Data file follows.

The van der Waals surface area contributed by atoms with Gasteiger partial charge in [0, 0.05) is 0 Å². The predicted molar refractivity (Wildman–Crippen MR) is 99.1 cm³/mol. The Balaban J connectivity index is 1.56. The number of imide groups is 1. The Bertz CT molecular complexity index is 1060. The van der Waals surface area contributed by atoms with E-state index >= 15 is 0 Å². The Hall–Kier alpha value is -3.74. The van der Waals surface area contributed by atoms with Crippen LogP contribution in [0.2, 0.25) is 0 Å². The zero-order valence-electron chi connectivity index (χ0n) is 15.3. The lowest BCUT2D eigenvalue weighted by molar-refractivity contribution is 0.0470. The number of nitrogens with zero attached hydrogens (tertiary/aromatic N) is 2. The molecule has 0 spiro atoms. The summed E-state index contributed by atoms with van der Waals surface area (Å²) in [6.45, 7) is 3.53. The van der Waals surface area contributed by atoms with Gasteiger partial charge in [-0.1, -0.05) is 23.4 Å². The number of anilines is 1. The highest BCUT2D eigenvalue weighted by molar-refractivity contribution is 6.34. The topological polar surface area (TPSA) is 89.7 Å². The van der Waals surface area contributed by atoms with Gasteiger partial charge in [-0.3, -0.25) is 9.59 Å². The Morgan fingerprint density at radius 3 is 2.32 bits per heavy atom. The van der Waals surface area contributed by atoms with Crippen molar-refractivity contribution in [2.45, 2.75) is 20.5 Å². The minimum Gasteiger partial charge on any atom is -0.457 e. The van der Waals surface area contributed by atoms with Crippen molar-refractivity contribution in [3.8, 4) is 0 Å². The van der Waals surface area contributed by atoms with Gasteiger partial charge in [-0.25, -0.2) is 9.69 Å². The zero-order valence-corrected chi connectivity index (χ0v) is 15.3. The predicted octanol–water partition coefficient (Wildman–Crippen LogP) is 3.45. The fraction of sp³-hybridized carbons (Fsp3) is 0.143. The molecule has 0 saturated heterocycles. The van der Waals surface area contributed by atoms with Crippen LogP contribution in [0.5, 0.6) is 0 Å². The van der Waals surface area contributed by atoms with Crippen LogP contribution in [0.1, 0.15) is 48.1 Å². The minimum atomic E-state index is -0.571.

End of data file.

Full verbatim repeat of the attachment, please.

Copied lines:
The van der Waals surface area contributed by atoms with Gasteiger partial charge in [0, 0.05) is 0 Å². The predicted molar refractivity (Wildman–Crippen MR) is 99.1 cm³/mol. The Balaban J connectivity index is 1.56. The number of imide groups is 1. The Bertz CT molecular complexity index is 1060. The van der Waals surface area contributed by atoms with E-state index >= 15 is 0 Å². The Hall–Kier alpha value is -3.74. The van der Waals surface area contributed by atoms with Crippen LogP contribution in [0.2, 0.25) is 0 Å². The zero-order valence-electron chi connectivity index (χ0n) is 15.3. The lowest BCUT2D eigenvalue weighted by molar-refractivity contribution is 0.0470. The number of nitrogens with zero attached hydrogens (tertiary/aromatic N) is 2. The molecule has 0 spiro atoms. The summed E-state index contributed by atoms with van der Waals surface area (Å²) in [6.45, 7) is 3.53. The van der Waals surface area contributed by atoms with Gasteiger partial charge in [-0.1, -0.05) is 23.4 Å². The number of anilines is 1. The highest BCUT2D eigenvalue weighted by molar-refractivity contribution is 6.34. The topological polar surface area (TPSA) is 89.7 Å². The van der Waals surface area contributed by atoms with Gasteiger partial charge in [-0.3, -0.25) is 9.59 Å². The Morgan fingerprint density at radius 3 is 2.32 bits per heavy atom. The van der Waals surface area contributed by atoms with Crippen molar-refractivity contribution in [2.45, 2.75) is 20.5 Å². The minimum Gasteiger partial charge on any atom is -0.457 e. The van der Waals surface area contributed by atoms with Crippen molar-refractivity contribution in [3.8, 4) is 0 Å². The van der Waals surface area contributed by atoms with Gasteiger partial charge in [-0.25, -0.2) is 9.69 Å². The zero-order valence-corrected chi connectivity index (χ0v) is 15.3. The predicted octanol–water partition coefficient (Wildman–Crippen LogP) is 3.45. The fraction of sp³-hybridized carbons (Fsp3) is 0.143. The molecule has 0 saturated heterocycles. The van der Waals surface area contributed by atoms with Crippen LogP contribution in [0.5, 0.6) is 0 Å². The van der Waals surface area contributed by atoms with Crippen LogP contribution in [0.1, 0.15) is 48.1 Å². The minimum atomic E-state index is -0.571.